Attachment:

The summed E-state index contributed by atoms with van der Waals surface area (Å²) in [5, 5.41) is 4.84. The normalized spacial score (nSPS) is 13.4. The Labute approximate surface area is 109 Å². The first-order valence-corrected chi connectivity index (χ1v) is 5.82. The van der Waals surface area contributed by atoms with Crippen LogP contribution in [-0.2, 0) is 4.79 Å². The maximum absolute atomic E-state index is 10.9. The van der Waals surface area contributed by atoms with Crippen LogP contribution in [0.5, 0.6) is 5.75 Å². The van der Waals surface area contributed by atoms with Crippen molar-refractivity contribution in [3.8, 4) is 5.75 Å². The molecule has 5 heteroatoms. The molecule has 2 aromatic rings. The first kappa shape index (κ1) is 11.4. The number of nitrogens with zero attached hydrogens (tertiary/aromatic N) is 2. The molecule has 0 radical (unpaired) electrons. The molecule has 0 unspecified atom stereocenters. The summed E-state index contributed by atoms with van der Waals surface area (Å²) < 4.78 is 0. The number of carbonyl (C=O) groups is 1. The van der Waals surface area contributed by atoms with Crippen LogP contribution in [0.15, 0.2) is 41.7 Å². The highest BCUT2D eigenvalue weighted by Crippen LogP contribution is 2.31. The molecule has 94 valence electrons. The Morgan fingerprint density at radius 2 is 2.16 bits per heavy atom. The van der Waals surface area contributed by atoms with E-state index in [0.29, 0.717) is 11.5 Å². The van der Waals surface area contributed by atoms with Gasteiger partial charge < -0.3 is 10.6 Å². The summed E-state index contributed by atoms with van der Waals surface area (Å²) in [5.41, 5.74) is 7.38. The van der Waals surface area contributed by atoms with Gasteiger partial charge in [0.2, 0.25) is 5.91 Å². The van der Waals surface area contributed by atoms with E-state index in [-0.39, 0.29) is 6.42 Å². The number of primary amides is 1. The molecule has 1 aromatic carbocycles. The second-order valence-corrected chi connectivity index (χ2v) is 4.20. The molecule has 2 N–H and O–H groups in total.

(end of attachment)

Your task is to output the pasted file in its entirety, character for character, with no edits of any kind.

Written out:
The summed E-state index contributed by atoms with van der Waals surface area (Å²) in [5, 5.41) is 4.84. The normalized spacial score (nSPS) is 13.4. The Labute approximate surface area is 109 Å². The first-order valence-corrected chi connectivity index (χ1v) is 5.82. The van der Waals surface area contributed by atoms with Crippen LogP contribution in [-0.2, 0) is 4.79 Å². The maximum absolute atomic E-state index is 10.9. The van der Waals surface area contributed by atoms with Crippen LogP contribution in [0.5, 0.6) is 5.75 Å². The van der Waals surface area contributed by atoms with Crippen molar-refractivity contribution in [3.8, 4) is 5.75 Å². The molecule has 5 heteroatoms. The molecule has 2 aromatic rings. The first kappa shape index (κ1) is 11.4. The number of nitrogens with zero attached hydrogens (tertiary/aromatic N) is 2. The molecule has 0 radical (unpaired) electrons. The molecule has 0 unspecified atom stereocenters. The summed E-state index contributed by atoms with van der Waals surface area (Å²) < 4.78 is 0. The number of carbonyl (C=O) groups is 1. The van der Waals surface area contributed by atoms with Crippen LogP contribution in [0.15, 0.2) is 41.7 Å². The highest BCUT2D eigenvalue weighted by Crippen LogP contribution is 2.31. The molecule has 94 valence electrons. The Morgan fingerprint density at radius 2 is 2.16 bits per heavy atom. The van der Waals surface area contributed by atoms with E-state index in [0.29, 0.717) is 11.5 Å². The van der Waals surface area contributed by atoms with Gasteiger partial charge < -0.3 is 10.6 Å². The summed E-state index contributed by atoms with van der Waals surface area (Å²) in [5.41, 5.74) is 7.38. The van der Waals surface area contributed by atoms with Gasteiger partial charge in [0.2, 0.25) is 5.91 Å². The van der Waals surface area contributed by atoms with E-state index in [-0.39, 0.29) is 6.42 Å². The number of primary amides is 1. The molecule has 1 aromatic carbocycles. The second-order valence-corrected chi connectivity index (χ2v) is 4.20. The molecule has 2 N–H and O–H groups in total.